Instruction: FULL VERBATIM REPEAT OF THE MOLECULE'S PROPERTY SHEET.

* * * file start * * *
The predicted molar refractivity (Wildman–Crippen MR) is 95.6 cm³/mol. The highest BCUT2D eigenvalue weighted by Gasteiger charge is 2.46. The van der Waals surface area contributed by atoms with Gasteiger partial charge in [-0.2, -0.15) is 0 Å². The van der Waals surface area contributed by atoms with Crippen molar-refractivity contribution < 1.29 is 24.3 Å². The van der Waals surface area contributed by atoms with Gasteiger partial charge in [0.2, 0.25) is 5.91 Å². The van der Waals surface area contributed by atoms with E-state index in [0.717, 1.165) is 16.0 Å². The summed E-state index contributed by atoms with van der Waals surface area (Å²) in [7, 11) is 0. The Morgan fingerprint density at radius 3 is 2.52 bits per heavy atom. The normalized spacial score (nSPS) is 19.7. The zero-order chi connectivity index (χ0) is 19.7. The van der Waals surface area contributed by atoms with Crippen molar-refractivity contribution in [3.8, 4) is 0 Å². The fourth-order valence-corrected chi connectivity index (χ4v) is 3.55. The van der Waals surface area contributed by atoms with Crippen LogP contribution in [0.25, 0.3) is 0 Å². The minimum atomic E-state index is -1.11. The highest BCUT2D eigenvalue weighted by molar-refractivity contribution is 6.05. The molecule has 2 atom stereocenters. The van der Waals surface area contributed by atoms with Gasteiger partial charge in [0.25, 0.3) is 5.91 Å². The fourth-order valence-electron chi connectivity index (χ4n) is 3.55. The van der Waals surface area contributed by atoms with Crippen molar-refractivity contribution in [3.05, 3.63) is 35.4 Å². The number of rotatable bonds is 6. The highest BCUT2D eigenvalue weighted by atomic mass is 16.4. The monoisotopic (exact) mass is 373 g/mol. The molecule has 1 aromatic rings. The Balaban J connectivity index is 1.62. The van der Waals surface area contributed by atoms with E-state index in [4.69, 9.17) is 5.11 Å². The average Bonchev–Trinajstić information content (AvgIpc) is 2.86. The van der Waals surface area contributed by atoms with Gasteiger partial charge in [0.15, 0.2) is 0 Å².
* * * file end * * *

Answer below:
The predicted molar refractivity (Wildman–Crippen MR) is 95.6 cm³/mol. The highest BCUT2D eigenvalue weighted by Gasteiger charge is 2.46. The van der Waals surface area contributed by atoms with Gasteiger partial charge in [-0.2, -0.15) is 0 Å². The van der Waals surface area contributed by atoms with Crippen molar-refractivity contribution < 1.29 is 24.3 Å². The van der Waals surface area contributed by atoms with Gasteiger partial charge in [0.2, 0.25) is 5.91 Å². The van der Waals surface area contributed by atoms with E-state index in [0.717, 1.165) is 16.0 Å². The summed E-state index contributed by atoms with van der Waals surface area (Å²) in [7, 11) is 0. The Morgan fingerprint density at radius 3 is 2.52 bits per heavy atom. The normalized spacial score (nSPS) is 19.7. The zero-order chi connectivity index (χ0) is 19.7. The van der Waals surface area contributed by atoms with Crippen molar-refractivity contribution in [3.8, 4) is 0 Å². The fourth-order valence-corrected chi connectivity index (χ4v) is 3.55. The van der Waals surface area contributed by atoms with Crippen LogP contribution in [0.25, 0.3) is 0 Å². The minimum atomic E-state index is -1.11. The highest BCUT2D eigenvalue weighted by molar-refractivity contribution is 6.05. The molecule has 2 atom stereocenters. The van der Waals surface area contributed by atoms with Gasteiger partial charge in [0.25, 0.3) is 5.91 Å². The fourth-order valence-electron chi connectivity index (χ4n) is 3.55. The van der Waals surface area contributed by atoms with Crippen molar-refractivity contribution in [3.05, 3.63) is 35.4 Å². The number of rotatable bonds is 6. The highest BCUT2D eigenvalue weighted by atomic mass is 16.4. The monoisotopic (exact) mass is 373 g/mol. The molecule has 1 aromatic rings. The Balaban J connectivity index is 1.62. The van der Waals surface area contributed by atoms with E-state index in [4.69, 9.17) is 5.11 Å². The average Bonchev–Trinajstić information content (AvgIpc) is 2.86. The van der Waals surface area contributed by atoms with Gasteiger partial charge in [0.15, 0.2) is 0 Å².